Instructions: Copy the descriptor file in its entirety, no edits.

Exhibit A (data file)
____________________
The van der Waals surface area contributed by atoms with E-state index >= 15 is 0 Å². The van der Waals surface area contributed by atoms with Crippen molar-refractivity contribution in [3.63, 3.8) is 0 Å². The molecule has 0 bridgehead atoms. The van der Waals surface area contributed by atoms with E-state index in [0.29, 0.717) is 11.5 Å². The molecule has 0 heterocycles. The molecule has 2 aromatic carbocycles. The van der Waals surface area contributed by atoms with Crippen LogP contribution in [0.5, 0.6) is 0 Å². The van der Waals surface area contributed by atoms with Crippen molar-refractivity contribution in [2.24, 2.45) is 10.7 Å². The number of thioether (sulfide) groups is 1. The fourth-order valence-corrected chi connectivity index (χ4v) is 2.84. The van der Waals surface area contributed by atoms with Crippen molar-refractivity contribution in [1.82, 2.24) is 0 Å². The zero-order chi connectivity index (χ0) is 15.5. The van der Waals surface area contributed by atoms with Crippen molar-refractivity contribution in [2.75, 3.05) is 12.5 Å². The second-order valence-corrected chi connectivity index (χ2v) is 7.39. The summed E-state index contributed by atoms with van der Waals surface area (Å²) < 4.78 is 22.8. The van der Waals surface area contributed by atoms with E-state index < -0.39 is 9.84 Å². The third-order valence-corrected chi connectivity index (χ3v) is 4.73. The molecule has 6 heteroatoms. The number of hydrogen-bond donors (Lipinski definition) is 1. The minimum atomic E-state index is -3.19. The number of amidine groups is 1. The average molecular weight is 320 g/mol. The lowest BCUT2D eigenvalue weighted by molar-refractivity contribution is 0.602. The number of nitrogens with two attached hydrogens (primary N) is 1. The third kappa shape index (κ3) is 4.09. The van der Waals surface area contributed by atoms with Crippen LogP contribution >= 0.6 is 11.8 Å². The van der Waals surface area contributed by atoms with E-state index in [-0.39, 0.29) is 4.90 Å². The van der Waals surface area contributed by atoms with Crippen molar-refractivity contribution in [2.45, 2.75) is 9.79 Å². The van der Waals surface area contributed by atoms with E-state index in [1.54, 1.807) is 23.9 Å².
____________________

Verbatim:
The van der Waals surface area contributed by atoms with E-state index >= 15 is 0 Å². The van der Waals surface area contributed by atoms with Crippen molar-refractivity contribution in [3.63, 3.8) is 0 Å². The molecule has 0 bridgehead atoms. The van der Waals surface area contributed by atoms with E-state index in [0.29, 0.717) is 11.5 Å². The molecule has 0 heterocycles. The molecule has 2 aromatic carbocycles. The van der Waals surface area contributed by atoms with Crippen LogP contribution in [0.5, 0.6) is 0 Å². The van der Waals surface area contributed by atoms with Crippen molar-refractivity contribution in [2.24, 2.45) is 10.7 Å². The number of thioether (sulfide) groups is 1. The fourth-order valence-corrected chi connectivity index (χ4v) is 2.84. The van der Waals surface area contributed by atoms with Crippen molar-refractivity contribution in [1.82, 2.24) is 0 Å². The zero-order chi connectivity index (χ0) is 15.5. The van der Waals surface area contributed by atoms with Crippen molar-refractivity contribution in [2.75, 3.05) is 12.5 Å². The second-order valence-corrected chi connectivity index (χ2v) is 7.39. The summed E-state index contributed by atoms with van der Waals surface area (Å²) < 4.78 is 22.8. The van der Waals surface area contributed by atoms with E-state index < -0.39 is 9.84 Å². The third-order valence-corrected chi connectivity index (χ3v) is 4.73. The molecule has 6 heteroatoms. The number of hydrogen-bond donors (Lipinski definition) is 1. The minimum atomic E-state index is -3.19. The number of amidine groups is 1. The average molecular weight is 320 g/mol. The lowest BCUT2D eigenvalue weighted by molar-refractivity contribution is 0.602. The number of nitrogens with two attached hydrogens (primary N) is 1. The third kappa shape index (κ3) is 4.09. The van der Waals surface area contributed by atoms with Crippen LogP contribution >= 0.6 is 11.8 Å². The van der Waals surface area contributed by atoms with E-state index in [-0.39, 0.29) is 4.90 Å². The van der Waals surface area contributed by atoms with Crippen molar-refractivity contribution in [2.45, 2.75) is 9.79 Å². The van der Waals surface area contributed by atoms with E-state index in [1.54, 1.807) is 23.9 Å².